An [American] announcement of lack of support for the terrorists must be a precondition to the upcoming negotiations. This is the minimum action that the Americans can take to prove their good intentions….Given America’s role in contributing to Iranian and regional insecurity, the negotiations team must pay attention to this issue in the coming negotiations.

Avaz Heidar Pour, also from the National Security Commissions, argued that the Saravan attack should serve as a reminder of “America’s previous protection of terrorist groups”, citing the example of Jundullah:

Rigi was one of the leaders of a terrorist group who, after his arrest by Iranian security officials, clearly announced that all of his own actions were carried out via consultation and alignment with American leaders. For the same reason, American leaders must [give an] answer for these types of terrorist movements in the Middle East, and especially within our borders.

Echoing Taraghi’s sentiment, he added, “An investigation of terrorist operations [should] be placed on the agenda for the P5+1 negotiations.”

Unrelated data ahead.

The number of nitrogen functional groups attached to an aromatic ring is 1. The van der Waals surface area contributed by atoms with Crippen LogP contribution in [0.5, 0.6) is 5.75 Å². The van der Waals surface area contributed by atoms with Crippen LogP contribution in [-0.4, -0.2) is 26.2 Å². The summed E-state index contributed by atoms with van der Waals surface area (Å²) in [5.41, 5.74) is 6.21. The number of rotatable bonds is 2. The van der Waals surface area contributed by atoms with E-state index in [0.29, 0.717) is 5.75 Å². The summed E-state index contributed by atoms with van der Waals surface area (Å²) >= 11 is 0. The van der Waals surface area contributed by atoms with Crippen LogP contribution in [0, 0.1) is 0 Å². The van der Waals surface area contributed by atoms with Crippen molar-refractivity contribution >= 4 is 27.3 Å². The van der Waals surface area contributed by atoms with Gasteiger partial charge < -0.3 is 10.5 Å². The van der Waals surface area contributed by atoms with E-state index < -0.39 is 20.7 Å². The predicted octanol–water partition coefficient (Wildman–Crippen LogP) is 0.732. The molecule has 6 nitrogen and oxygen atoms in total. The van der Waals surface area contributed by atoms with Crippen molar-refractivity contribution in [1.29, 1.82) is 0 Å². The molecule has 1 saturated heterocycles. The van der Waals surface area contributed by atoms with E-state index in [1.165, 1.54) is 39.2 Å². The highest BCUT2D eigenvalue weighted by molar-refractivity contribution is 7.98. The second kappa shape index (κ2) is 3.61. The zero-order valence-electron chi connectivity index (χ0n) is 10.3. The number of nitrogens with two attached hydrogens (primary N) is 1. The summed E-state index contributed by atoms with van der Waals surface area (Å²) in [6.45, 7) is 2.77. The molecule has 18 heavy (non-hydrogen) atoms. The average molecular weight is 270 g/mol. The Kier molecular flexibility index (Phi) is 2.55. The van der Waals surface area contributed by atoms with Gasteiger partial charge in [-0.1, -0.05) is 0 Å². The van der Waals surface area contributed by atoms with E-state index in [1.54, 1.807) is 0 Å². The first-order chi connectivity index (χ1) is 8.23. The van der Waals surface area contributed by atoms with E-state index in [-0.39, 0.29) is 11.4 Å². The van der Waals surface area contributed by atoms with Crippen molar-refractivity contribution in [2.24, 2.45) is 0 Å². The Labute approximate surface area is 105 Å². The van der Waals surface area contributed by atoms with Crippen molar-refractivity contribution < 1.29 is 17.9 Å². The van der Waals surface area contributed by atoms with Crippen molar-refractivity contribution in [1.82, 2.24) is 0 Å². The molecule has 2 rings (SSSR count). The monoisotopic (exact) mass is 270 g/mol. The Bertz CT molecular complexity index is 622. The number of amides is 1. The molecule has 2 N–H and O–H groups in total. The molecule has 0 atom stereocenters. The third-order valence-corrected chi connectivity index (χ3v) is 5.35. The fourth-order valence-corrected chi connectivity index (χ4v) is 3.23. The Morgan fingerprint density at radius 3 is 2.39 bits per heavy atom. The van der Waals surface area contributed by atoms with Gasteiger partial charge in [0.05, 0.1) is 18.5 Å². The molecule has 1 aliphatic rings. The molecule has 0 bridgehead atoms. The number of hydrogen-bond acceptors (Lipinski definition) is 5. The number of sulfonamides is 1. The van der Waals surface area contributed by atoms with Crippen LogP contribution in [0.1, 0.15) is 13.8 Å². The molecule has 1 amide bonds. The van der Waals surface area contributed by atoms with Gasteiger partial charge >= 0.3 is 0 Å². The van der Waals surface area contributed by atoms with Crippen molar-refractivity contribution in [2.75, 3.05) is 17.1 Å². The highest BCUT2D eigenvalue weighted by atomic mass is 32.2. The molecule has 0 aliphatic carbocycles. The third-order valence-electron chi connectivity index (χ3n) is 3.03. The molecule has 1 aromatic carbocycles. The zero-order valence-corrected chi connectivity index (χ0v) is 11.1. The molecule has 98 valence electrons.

Framing A Local Insurgency As “Global Jihad” — Why?

Two interesting points arise from the comments of these officials.

Firstly, by highlighting “regional” support for Jaish ul-Adl, they are attempting to frame the separatist insurgency as a case of trans-national terrorism. They are trying to deflect domestic and international attention from the local roots of Sunni insurgency to portray it as an international terrorist concern, rather than a domestic movement.

Since the emergence of Jaish ul-Adl, Iranian commentators and officials, especially “hardliners”, accused the group of receiving funding from Sunni Arab states, particularly Saudi Arabia and Qatar.

As Paraszcuk wrote last month, the support of non-Iranian actorswritten that , including “media mujahideen” such as Al Farooq Media, has raised the possibility that the Baluch separatist movement may be co-opted by — or transformed into a part of — a “global jihad”.